It’s been no secret in the industry that reducing HTTP requests helps to speed up the web, and it becomes even more important when optimizing for mobile. Every request that a mobile device makes is a relatively slow process for the device and the network it’s pulling from. Luckily jQuery Mobile took all of this into consideration when they developed the foundation for the framework’s pages and navigation architecture.
First let’s boil it down to the simplest form: A webpage contains links to other webpages. When a user clicks a link the browser performs an HTTP request for the next webpage. Easy peazy. What’s great about jQuery Mobile is its ability to reduce some of these requests, which ultimately speeds up the user’s experience. There are a few different tricks up jQuery Mobile’s sleeve that helps perform this magic.
The multi-page template is basically having one HTML file which contains many “pages” inside of it (not to be confused with having multiple files, instead its one file with multiple pages represented within the file). This architecture is great for reducing HTTP requests because you’re essentially getting all of the webpages in one request, compared to many little requests.
Due to HTTP’s use of TCP slow-start and the overhead involved of firing off a new request, often times requesting one larger file can be more efficient than requesting many small files. Additionally, because all of the pages are pre-loaded, any subsequent page view will not have to make a new request and the experience will likely appear faster.
A benefit to jQuery Mobile’s navigation system is that it builds off of HTML standards for increased backwards compatibility. Just like with vanilla HTML, you can use links to skip to different parts of the same page, such as:
<a href="#info">More info</a>
Notice how the
href starts with a
# character. In this example, when clicking this link the browser will jump to the element in the same page with the
id attribute “info”. Note how its going to an element of the “same page”, and not requesting a new one. Taking it one step further, jQuery Mobile is able to enhance the webapp so it appears to the user that they’ve navigated to a completely separate page, but with the added benefit of a quick response time.
While all of this sounds great, it still has its limitations. Because every page has been loaded with one request, this means your browser is having to hold all of that information in memory. While holding many HTML elements within the DOM is certainly possible, the extra weight takes a significant amount of resources and slows down the browser (especially for low performing mobile devices).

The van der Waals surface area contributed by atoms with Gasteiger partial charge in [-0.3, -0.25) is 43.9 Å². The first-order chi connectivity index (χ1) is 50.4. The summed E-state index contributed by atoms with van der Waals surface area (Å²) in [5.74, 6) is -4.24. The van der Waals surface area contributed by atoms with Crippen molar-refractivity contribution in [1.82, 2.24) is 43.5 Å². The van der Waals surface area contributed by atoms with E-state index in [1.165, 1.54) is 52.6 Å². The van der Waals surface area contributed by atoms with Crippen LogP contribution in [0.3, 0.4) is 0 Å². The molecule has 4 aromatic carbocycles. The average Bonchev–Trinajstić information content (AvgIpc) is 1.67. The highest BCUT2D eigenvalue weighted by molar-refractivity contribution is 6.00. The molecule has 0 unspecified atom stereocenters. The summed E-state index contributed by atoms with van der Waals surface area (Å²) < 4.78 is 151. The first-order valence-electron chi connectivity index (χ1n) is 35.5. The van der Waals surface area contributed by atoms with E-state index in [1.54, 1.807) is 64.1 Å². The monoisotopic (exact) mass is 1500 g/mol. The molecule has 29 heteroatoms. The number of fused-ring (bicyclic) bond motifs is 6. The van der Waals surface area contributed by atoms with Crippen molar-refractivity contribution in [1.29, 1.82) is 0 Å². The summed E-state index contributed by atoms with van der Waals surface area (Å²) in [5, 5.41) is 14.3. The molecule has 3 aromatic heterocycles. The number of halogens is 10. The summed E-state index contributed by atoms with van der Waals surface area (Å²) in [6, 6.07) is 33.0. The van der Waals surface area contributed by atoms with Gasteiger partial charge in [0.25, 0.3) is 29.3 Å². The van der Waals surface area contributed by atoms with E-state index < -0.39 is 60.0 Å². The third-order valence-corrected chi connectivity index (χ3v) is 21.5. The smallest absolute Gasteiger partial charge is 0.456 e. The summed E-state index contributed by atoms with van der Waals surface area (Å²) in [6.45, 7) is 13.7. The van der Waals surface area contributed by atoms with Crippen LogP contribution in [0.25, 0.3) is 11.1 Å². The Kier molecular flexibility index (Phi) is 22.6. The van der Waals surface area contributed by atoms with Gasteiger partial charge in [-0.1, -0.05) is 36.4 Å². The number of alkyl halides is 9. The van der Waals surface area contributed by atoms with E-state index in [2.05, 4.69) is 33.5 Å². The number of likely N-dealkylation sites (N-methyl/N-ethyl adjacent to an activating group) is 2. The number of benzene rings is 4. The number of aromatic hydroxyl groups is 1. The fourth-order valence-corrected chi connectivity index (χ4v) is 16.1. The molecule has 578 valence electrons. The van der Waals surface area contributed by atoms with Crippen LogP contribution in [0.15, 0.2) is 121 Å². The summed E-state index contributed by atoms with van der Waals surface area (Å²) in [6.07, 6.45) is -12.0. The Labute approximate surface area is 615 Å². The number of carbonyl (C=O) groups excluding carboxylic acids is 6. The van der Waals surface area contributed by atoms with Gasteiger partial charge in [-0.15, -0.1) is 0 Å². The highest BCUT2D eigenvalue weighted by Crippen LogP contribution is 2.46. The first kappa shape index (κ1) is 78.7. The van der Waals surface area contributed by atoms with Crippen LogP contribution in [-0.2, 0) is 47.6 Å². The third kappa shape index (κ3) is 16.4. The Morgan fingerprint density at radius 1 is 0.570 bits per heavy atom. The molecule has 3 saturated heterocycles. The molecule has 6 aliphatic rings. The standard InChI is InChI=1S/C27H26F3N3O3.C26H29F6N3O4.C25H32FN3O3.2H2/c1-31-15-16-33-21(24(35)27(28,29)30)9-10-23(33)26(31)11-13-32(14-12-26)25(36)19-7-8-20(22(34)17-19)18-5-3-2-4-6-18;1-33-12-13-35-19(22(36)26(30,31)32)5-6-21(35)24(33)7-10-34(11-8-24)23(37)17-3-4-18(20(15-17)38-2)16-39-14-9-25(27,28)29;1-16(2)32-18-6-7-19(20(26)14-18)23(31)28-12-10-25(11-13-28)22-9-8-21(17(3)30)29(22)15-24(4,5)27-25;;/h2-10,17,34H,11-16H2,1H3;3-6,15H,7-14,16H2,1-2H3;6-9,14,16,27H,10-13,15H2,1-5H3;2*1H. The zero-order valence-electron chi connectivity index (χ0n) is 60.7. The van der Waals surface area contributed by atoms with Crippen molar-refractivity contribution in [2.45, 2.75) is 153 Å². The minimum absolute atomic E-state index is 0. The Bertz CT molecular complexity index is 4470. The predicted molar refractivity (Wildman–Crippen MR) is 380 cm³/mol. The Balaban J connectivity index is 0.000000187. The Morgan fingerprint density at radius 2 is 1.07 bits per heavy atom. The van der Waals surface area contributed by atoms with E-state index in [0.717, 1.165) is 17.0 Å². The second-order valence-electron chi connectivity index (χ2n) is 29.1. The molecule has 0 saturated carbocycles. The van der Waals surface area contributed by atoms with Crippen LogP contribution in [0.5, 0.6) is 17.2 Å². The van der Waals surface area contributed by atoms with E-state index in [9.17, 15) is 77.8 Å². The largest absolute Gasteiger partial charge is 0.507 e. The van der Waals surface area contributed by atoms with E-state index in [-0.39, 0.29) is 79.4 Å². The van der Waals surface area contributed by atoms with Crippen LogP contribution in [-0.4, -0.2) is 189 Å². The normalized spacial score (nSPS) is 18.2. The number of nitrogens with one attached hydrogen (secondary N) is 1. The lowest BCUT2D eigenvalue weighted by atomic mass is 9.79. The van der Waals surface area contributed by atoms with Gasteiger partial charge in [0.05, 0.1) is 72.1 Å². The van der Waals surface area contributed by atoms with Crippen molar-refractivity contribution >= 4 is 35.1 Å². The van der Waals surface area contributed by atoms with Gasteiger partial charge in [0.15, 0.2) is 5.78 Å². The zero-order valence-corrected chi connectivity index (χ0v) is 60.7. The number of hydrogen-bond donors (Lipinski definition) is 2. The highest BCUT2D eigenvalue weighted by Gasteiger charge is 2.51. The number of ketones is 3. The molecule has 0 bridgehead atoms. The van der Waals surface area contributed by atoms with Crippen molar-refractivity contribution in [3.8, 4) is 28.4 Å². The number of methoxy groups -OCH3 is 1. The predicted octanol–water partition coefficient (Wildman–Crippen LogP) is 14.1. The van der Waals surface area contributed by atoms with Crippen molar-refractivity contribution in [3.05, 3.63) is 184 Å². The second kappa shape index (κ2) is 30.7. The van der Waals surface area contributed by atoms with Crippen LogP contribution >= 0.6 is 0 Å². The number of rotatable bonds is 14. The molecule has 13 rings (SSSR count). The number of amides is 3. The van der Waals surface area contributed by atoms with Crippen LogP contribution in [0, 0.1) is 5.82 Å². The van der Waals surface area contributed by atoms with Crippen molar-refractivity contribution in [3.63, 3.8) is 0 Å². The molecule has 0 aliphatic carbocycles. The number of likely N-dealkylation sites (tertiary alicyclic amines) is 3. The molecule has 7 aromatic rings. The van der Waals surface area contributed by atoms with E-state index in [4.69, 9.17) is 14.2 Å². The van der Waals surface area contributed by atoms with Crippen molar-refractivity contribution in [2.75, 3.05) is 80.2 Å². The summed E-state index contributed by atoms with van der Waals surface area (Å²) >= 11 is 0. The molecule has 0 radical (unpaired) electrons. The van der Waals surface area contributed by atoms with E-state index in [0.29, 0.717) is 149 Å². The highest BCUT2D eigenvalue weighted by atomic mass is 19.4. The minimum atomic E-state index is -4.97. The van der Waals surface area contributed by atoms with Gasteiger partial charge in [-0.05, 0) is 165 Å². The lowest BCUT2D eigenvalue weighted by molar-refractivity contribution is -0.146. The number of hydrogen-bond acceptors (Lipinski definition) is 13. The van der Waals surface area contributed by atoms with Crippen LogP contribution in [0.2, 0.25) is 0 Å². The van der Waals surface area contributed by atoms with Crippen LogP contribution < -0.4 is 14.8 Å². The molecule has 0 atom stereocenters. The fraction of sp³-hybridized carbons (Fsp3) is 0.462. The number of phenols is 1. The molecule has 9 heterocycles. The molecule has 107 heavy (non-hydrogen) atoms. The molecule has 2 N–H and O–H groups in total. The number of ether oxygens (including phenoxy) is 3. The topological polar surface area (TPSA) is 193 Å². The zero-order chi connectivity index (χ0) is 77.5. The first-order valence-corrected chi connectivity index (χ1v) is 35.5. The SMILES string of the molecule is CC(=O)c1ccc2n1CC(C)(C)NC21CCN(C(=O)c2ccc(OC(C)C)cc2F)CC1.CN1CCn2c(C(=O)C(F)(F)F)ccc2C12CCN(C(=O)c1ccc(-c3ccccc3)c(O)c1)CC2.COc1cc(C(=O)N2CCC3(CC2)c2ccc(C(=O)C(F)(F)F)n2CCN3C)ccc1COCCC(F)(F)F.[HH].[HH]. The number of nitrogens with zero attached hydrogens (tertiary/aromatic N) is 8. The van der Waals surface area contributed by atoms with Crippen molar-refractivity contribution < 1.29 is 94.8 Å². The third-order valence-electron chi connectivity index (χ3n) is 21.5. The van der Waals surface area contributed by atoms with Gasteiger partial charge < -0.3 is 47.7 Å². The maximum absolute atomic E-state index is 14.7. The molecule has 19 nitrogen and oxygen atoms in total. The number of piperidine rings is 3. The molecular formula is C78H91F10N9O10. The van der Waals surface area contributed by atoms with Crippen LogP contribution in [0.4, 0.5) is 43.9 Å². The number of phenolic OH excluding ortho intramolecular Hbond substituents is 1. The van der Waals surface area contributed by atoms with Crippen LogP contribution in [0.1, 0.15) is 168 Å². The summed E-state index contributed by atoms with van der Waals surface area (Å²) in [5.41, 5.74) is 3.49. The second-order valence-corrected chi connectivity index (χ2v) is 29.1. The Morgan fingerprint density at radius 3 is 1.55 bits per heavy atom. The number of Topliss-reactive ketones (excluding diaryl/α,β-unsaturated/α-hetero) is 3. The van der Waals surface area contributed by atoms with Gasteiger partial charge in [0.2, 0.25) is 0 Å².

In general, if you have a relatively small collection of webpages in your webapp then the multi-page template may be a great option, but keep a watchful eye on performance as your webapp grows.
While the previous multi-page template placed all of the pages into one file, as you guessed it, the multi-file architecture separates each page to its own HTML file. Having separate files for each page is probably the approach most developers are familiar with. Simply put: multi-file has the multi-page beat by its ability to navigate a large amount of pages.
Following the same theme for backwards compatibility, jQuery Mobile’s framework allows links to operate the same way as how plain Jane HTML works, such as:
<a href="page2.html">Page 2</a>
From this point, jQuery Mobile “progressively enhances” the navigation between pages. For example, instead of going directly to the next page using a standard browser request, jQuery Mobile requests the next page using AJAX, and once loaded, inserts the new found content into the DOM. This method of fetching pages via AJAX is important to maintain that “app-like feel” as pages transition from one to the other.
The framework is able to remember previously requested pages, and keeps them stored for future and quick use. Moreover, “prefetching” pages is also possible by including the
data-prefetch attribute within
<a> elements. An advantage of prefetching pages is that users will not have to see the “loading” dialog between pages.
Do note that the framework has a limit to how many pages can be stored by the caching system. But in the end jQuery Mobile is able to reduce HTTP requests without any additional coding on the developer’s part.
However, like the multi-page templates, the multi-file architecture also has its limitations too. Since each page requires a separate request, and if a page hasn’t already been cached, transitions may not be as smooth as each page loads.
Quick advantages to jQuery Mobile is its ability to reduce HTTP requests, but right from the start its important to decide which method to use. Sadly there is no magic number of when to use the multi-page template and when to use the multi-file architecture, largely because there are too many variables dependent on each webapp.
The general rule of thumb is:
- Small number of pages: multi-page template
- Large number of pages: multi-file architecture
- Keep your pages lightweight and minimize the number of HTML elements to improve performance
Hopefully this has helped to understand the advantages and disadvantages to each, but also how they’re able to reduce requests. And as always, test it out and experiment with the two different methods to see which one works best for you and your webapps.
Adam Bradley is a developer for Codiqa, which is a powerful drag-and-drop builder for creating cross-platform mobile apps and websites, built by Drifty Co. He is also the founder of CDN Connect, which is a tool to automatically optimize and reduce image file sizes, resize and crop images, and automate deployments of static files to a CDN. Swing by and say hello on twitter.